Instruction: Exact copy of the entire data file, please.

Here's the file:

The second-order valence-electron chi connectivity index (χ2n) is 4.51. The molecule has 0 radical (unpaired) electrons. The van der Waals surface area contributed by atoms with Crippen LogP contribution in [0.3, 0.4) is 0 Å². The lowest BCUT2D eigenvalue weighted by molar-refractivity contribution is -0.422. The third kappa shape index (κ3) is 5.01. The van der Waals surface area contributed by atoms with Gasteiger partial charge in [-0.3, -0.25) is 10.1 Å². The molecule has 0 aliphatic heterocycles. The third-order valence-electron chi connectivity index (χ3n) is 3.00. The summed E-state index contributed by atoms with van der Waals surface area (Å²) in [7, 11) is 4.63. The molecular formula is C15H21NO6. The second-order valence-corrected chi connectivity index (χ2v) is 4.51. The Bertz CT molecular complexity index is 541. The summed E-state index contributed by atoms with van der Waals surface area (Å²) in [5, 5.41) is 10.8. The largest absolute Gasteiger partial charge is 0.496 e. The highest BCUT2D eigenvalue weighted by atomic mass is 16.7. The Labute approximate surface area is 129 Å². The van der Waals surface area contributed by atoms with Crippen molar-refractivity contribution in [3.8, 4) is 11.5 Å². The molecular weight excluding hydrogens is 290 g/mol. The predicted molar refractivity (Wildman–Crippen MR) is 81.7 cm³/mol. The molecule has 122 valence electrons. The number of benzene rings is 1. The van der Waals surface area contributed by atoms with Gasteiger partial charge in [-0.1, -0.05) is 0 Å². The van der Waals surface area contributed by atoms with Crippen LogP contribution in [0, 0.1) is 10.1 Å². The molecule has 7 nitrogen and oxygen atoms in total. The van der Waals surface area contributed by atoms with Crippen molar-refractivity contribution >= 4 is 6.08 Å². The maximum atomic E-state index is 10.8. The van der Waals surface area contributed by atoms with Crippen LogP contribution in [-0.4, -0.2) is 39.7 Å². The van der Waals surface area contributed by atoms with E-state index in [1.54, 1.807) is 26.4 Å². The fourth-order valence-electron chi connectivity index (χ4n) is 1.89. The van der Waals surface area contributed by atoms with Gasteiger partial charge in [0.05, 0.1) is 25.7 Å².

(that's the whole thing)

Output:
The second-order valence-electron chi connectivity index (χ2n) is 4.51. The molecule has 0 radical (unpaired) electrons. The van der Waals surface area contributed by atoms with Crippen LogP contribution in [0.3, 0.4) is 0 Å². The lowest BCUT2D eigenvalue weighted by molar-refractivity contribution is -0.422. The third kappa shape index (κ3) is 5.01. The van der Waals surface area contributed by atoms with Gasteiger partial charge in [-0.3, -0.25) is 10.1 Å². The molecule has 0 aliphatic heterocycles. The third-order valence-electron chi connectivity index (χ3n) is 3.00. The summed E-state index contributed by atoms with van der Waals surface area (Å²) in [7, 11) is 4.63. The molecular formula is C15H21NO6. The second-order valence-corrected chi connectivity index (χ2v) is 4.51. The Bertz CT molecular complexity index is 541. The summed E-state index contributed by atoms with van der Waals surface area (Å²) in [5, 5.41) is 10.8. The largest absolute Gasteiger partial charge is 0.496 e. The highest BCUT2D eigenvalue weighted by atomic mass is 16.7. The Labute approximate surface area is 129 Å². The van der Waals surface area contributed by atoms with Crippen molar-refractivity contribution in [3.8, 4) is 11.5 Å². The molecular weight excluding hydrogens is 290 g/mol. The predicted molar refractivity (Wildman–Crippen MR) is 81.7 cm³/mol. The molecule has 122 valence electrons. The number of benzene rings is 1. The van der Waals surface area contributed by atoms with Gasteiger partial charge in [-0.1, -0.05) is 0 Å². The van der Waals surface area contributed by atoms with Crippen LogP contribution in [0, 0.1) is 10.1 Å². The molecule has 7 nitrogen and oxygen atoms in total. The van der Waals surface area contributed by atoms with Crippen molar-refractivity contribution >= 4 is 6.08 Å². The maximum atomic E-state index is 10.8. The van der Waals surface area contributed by atoms with Crippen LogP contribution in [-0.4, -0.2) is 39.7 Å². The van der Waals surface area contributed by atoms with E-state index in [1.54, 1.807) is 26.4 Å². The fourth-order valence-electron chi connectivity index (χ4n) is 1.89. The van der Waals surface area contributed by atoms with Gasteiger partial charge in [0.05, 0.1) is 25.7 Å².